“Logon?” An old man asked me—like others did—where I was going.
I shook my head.
“Malapascua,” I answered, somewhat tired of the guessing game.
“Ah, Logon,” he said—a fleeting delight like a beautiful memory—crossed his face. Locals especially the old ones, he then shared, insisted that Malapascua is Logon.
“So nganong gitawag man siya’g Malapascua? (So why it is called Malapascua?)” I asked interested in the two conflicting names.
“Ambot anang mga poreners, day (I don’t know with those foreigners, day),” he said with resignation in his voice.
“Magdive ka didto, day? (Will you go diving, day)” Tatay then asked. I answered no. Malapascua was only an excuse to leave the mainland Cebu, a sudden alternative after the scheduled Mt. Igcoron climb in Antique, Panay got cancelled due a typhoon—the same typhoon that hit northernmost Cebu.
I left the city at two in the morning and arrived at Maya a quarter before six only to be told that the first boat to Malapascua leaves at half past eight unless I hired a boat for myself, which would be equivalent to my entire budget for this island at Cebu’s tip.
Early in the morning, Maya’s port was all male—fishermen and port workers welcoming another day with a hit from a cigarette. I found a makeshift bench under a Talisay tree and tried to have a cat-nap. But the early male banter around me were not conducive to one.
“Mag-unsa man diay ka didto? (What would you do there?)” Tatay further asked. Whereas I would consider his asking intrusive back in the city, prying or plain curiosity of one’s plans and whereabouts is a countryside character in Cebu—a quality I packed with me when I started studying and working in the city.
“Wa sad ko kahibaw. (Even I don’t know)” I then smiled. Despite knowing that there might not be something else to do in Malapascua but seeing thresher sharks and manta rays, I still trusted my gut that an island has an inherent character of its own—something that has escaped the eye of the common tourist, something that Google could not provide me, something that does not need diving.
After the old man left, time dragged further. Even the sun lazed behind the morning clouds. Another bus arrived. A young man got off and opened the four cages he was carrying, timed it, and let the pigeons fly, find their way back home.
“Wa man nagdahum nga in-ato kakusog ang bagyo. (Nobody anticipated the typhoon would be that strong.)”
While having breakfast at the eatery, I heard a boat owner sighing. Wrecks and damaged boats lay on the sandy shore. Lucky were those who took extra caution and hid their boats—the island people’s lifeline—in secured places.
But the boat owner’s sigh was the mechanic’s whistle. Under the shade of a Talisay tree, he tinkered with the boat’s machine, his hands greasy, his face sweaty.
With several damaged boats in sight—some capsized, some half-buried in the priced sand—his coming days would surely be busy while locals and resort owners distressed about the damages and repair cost.
But there is nothing better for an outsider than the renewed radiance of an island after a storm. Everything looked bluer and clearer. I found the wrecks, remaining debris, and unrepaired boats rather picturesque in front of an inviting sea and sky. They gave—or added—substance to the shore reduced to being tourist consumption. Their presence, I could say, made the shore somehow alive.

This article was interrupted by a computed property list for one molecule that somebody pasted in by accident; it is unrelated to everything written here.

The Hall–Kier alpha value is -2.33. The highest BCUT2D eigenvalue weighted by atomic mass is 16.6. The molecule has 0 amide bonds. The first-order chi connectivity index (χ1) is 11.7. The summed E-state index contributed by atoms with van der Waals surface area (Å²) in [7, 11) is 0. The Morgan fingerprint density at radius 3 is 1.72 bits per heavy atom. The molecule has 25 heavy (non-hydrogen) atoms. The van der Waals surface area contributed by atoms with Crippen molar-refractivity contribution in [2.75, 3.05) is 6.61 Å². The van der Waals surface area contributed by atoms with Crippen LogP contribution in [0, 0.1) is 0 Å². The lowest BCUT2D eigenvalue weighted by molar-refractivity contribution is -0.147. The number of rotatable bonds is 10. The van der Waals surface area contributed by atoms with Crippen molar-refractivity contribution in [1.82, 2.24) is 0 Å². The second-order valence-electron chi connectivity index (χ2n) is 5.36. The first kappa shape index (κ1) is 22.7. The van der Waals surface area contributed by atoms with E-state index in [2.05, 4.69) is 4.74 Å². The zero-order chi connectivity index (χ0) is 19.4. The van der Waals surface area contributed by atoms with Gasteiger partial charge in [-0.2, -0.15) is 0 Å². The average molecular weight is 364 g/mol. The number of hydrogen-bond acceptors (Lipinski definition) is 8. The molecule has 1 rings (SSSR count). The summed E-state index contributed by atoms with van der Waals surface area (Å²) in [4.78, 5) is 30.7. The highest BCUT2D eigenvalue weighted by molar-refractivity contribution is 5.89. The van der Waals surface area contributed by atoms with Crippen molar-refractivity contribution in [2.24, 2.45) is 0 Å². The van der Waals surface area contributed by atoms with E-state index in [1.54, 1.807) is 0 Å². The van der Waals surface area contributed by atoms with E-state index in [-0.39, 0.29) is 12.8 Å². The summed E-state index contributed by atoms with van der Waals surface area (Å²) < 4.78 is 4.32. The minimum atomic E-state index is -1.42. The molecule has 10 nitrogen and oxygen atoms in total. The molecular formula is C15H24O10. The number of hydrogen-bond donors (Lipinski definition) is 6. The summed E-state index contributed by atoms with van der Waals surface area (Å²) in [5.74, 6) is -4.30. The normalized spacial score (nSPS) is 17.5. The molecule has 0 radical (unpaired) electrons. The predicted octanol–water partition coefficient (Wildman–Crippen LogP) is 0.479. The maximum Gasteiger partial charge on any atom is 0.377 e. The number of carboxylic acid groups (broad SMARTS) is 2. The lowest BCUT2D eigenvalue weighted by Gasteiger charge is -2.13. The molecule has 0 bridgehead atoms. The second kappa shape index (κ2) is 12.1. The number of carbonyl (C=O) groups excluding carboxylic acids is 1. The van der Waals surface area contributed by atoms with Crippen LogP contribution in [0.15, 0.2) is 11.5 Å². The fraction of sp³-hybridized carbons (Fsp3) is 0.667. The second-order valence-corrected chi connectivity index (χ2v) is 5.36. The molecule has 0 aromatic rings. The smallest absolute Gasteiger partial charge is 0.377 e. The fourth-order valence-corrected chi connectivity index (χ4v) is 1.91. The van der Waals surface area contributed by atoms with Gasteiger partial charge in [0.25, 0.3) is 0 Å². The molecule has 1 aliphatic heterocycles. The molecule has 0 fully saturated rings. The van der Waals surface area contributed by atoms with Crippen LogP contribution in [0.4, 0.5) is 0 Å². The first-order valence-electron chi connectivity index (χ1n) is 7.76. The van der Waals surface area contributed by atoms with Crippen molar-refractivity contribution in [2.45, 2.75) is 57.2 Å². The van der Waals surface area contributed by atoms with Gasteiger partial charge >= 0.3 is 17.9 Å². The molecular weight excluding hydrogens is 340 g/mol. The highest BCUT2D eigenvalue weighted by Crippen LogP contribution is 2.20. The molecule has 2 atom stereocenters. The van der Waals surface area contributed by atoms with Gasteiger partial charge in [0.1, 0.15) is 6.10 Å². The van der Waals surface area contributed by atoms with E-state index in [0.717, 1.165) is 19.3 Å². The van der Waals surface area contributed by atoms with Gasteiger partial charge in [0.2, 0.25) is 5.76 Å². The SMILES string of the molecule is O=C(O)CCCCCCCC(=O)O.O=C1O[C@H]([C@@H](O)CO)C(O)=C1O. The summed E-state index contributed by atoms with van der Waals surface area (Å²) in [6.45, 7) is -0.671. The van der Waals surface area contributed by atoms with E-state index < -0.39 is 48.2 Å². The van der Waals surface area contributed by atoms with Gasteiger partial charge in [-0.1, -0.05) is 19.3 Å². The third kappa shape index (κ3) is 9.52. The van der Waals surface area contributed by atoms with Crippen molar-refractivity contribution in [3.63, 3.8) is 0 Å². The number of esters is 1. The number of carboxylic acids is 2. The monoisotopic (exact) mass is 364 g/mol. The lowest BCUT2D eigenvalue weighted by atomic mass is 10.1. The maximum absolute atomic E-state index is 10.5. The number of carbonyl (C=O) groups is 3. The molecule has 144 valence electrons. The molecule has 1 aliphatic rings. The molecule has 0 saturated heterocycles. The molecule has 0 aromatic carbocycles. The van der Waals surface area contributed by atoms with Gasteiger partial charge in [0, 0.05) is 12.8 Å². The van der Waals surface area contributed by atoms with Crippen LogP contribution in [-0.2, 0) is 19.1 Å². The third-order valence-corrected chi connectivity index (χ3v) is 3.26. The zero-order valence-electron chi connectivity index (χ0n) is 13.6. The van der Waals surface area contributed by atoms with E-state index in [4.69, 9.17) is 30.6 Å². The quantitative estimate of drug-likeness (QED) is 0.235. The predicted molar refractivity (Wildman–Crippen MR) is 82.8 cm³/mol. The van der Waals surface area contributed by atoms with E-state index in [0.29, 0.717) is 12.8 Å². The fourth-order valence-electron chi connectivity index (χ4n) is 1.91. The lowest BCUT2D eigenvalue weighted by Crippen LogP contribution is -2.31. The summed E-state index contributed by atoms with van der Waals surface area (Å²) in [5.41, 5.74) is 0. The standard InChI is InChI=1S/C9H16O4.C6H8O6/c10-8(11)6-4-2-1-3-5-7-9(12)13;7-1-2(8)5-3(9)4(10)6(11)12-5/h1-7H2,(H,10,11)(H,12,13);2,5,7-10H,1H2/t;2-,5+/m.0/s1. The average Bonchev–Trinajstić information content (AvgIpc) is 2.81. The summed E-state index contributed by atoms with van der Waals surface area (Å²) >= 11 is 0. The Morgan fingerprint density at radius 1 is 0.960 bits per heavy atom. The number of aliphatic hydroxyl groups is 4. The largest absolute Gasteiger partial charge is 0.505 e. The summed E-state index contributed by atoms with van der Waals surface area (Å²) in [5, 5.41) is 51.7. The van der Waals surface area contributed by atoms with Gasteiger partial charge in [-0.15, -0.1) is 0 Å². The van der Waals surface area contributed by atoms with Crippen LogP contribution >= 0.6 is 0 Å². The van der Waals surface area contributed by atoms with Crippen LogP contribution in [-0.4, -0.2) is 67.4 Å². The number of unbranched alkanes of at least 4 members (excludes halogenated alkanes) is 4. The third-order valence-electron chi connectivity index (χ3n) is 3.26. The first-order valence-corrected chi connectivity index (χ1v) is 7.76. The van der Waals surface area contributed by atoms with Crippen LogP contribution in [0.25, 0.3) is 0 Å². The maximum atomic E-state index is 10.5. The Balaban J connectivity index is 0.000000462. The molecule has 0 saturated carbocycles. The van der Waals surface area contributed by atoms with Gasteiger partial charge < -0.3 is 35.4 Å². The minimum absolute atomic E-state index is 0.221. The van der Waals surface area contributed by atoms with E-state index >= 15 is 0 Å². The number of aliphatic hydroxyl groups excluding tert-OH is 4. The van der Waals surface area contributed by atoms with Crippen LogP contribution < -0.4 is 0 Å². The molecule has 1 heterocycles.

On my second day on the island, I walked the whole stretch of the beach hoping it would lead me somewhere. It did. On the southern end, there were more floating coconut husks, dry elongated leaves, a fisherman scooping water out from his outrigger, a father and son fixing their net, a young man collecting wood floated ashore and chopping them for firewood. I could see the Bounty Beach from where I stood, silent and empty, even though it was the very beach that made this island popular in the early ’90s.
I walked toward a small path—which the fishermen said—was the way to the barrio.
Some houses were as small as the cheapest room of the resort I stayed. Some had patchwork-like walls from scrap wood and boats’ bodies sometimes with a lover’s or daughter’s name or Malapascua painted on it.
Every island’s center is stripped from its coastal endeavor for elegance and indulgence. Here were shirtless boys playing bastketball, young girls looking after their younger siblings, women doing laundry in front of their houses.
Here was Logon that Tatay fondly talked about.
It did not resemble a ship or plane at all—the wreck by the lighthouse. Blurred by the foggy goggles and from too much saltwater between us, the wreck looked like huge strips of metal that small fish sometimes checked for food before swimming away. There was no Adrienne Rich kind of moment. No seeing “the damage that was done / and the treasures that prevail.”
I came for the wreck that was not there. Something that was still whole, complete despite its wreckage, despite the history the sea surrendered to it.
It was, according to our boatman, a Japanese World War II landing craft bombed before it landed.
“Way laing wreckage diri? (Is there no other wreckage here?)” I asked.
“Naay uban, pero lawm na, (There are, but they are at deeper places)” he said, scratching his head. Seeing how novice I was at snorkeling, he probably thought it would be very unlikely for me to see them. Perhaps there lay the problem. It was not the wreckage that was lacking but my ability to get close to it, to examine it, to feel its texture.
Perhaps it takes diving—and not snorkeling—to have an epiphany among the wreckage.
Perhaps it takes greater depths to understand all the wreckages found underneath and on this island—yet another whose name changed after a colonial incident: malapascua, malas ang pasko.